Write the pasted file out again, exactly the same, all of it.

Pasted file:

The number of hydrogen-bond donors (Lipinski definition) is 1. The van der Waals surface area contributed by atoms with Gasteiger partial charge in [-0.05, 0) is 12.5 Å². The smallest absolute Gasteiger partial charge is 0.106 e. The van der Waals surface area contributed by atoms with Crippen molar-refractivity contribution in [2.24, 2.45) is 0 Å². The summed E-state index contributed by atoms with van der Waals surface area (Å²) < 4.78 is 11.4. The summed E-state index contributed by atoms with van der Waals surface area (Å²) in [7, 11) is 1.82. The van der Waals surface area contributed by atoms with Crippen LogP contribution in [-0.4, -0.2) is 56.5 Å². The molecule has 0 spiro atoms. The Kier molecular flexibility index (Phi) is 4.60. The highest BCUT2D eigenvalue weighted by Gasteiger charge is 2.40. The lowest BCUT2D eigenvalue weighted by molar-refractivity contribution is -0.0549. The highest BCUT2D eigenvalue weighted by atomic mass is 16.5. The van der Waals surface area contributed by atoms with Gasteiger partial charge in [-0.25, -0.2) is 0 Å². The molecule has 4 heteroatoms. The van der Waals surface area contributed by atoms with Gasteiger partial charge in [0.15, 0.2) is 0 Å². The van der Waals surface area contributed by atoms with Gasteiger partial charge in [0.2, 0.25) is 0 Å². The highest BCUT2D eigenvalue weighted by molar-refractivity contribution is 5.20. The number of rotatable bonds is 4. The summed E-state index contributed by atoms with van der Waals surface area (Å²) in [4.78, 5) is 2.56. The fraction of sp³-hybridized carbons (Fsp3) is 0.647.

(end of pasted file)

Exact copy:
The number of hydrogen-bond donors (Lipinski definition) is 1. The van der Waals surface area contributed by atoms with Gasteiger partial charge in [-0.05, 0) is 12.5 Å². The smallest absolute Gasteiger partial charge is 0.106 e. The van der Waals surface area contributed by atoms with Crippen molar-refractivity contribution in [2.24, 2.45) is 0 Å². The summed E-state index contributed by atoms with van der Waals surface area (Å²) < 4.78 is 11.4. The summed E-state index contributed by atoms with van der Waals surface area (Å²) in [7, 11) is 1.82. The van der Waals surface area contributed by atoms with Crippen LogP contribution in [-0.4, -0.2) is 56.5 Å². The molecule has 0 spiro atoms. The Kier molecular flexibility index (Phi) is 4.60. The highest BCUT2D eigenvalue weighted by Gasteiger charge is 2.40. The lowest BCUT2D eigenvalue weighted by molar-refractivity contribution is -0.0549. The highest BCUT2D eigenvalue weighted by atomic mass is 16.5. The van der Waals surface area contributed by atoms with Gasteiger partial charge in [-0.25, -0.2) is 0 Å². The molecule has 4 heteroatoms. The van der Waals surface area contributed by atoms with Gasteiger partial charge in [0.15, 0.2) is 0 Å². The van der Waals surface area contributed by atoms with Gasteiger partial charge in [0.2, 0.25) is 0 Å². The highest BCUT2D eigenvalue weighted by molar-refractivity contribution is 5.20. The number of rotatable bonds is 4. The summed E-state index contributed by atoms with van der Waals surface area (Å²) in [4.78, 5) is 2.56. The fraction of sp³-hybridized carbons (Fsp3) is 0.647.